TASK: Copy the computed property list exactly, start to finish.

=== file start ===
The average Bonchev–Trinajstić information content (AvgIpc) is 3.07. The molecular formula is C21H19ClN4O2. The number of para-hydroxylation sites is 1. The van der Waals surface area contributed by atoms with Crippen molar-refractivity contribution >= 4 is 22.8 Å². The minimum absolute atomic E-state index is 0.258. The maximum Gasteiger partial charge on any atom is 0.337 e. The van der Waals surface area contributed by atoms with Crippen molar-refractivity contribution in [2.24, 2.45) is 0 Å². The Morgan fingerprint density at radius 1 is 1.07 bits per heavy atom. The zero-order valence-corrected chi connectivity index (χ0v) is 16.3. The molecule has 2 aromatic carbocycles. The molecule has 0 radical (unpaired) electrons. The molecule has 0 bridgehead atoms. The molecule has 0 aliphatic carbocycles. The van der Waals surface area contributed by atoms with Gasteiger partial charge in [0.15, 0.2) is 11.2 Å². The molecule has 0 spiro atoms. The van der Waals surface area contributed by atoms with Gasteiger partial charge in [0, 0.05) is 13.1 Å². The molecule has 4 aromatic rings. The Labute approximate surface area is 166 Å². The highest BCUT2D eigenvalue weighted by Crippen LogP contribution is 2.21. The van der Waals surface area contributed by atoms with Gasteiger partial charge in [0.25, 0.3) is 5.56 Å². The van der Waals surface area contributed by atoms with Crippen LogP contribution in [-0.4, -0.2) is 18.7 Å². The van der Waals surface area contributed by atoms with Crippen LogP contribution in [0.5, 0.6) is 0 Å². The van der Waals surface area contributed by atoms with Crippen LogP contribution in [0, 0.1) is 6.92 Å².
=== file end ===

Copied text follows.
The average Bonchev–Trinajstić information content (AvgIpc) is 3.07. The molecular formula is C21H19ClN4O2. The number of para-hydroxylation sites is 1. The van der Waals surface area contributed by atoms with Crippen molar-refractivity contribution >= 4 is 22.8 Å². The minimum absolute atomic E-state index is 0.258. The maximum Gasteiger partial charge on any atom is 0.337 e. The van der Waals surface area contributed by atoms with Crippen molar-refractivity contribution in [2.24, 2.45) is 0 Å². The Morgan fingerprint density at radius 1 is 1.07 bits per heavy atom. The zero-order valence-corrected chi connectivity index (χ0v) is 16.3. The molecule has 2 aromatic carbocycles. The molecule has 0 radical (unpaired) electrons. The molecule has 0 bridgehead atoms. The molecule has 0 aliphatic carbocycles. The van der Waals surface area contributed by atoms with Gasteiger partial charge in [0.15, 0.2) is 11.2 Å². The molecule has 0 spiro atoms. The van der Waals surface area contributed by atoms with Gasteiger partial charge in [0, 0.05) is 13.1 Å². The molecule has 4 aromatic rings. The Labute approximate surface area is 166 Å². The highest BCUT2D eigenvalue weighted by Crippen LogP contribution is 2.21. The van der Waals surface area contributed by atoms with Gasteiger partial charge in [0.25, 0.3) is 5.56 Å². The van der Waals surface area contributed by atoms with Crippen LogP contribution in [-0.4, -0.2) is 18.7 Å². The van der Waals surface area contributed by atoms with Crippen LogP contribution in [0.5, 0.6) is 0 Å². The van der Waals surface area contributed by atoms with Crippen LogP contribution in [0, 0.1) is 6.92 Å².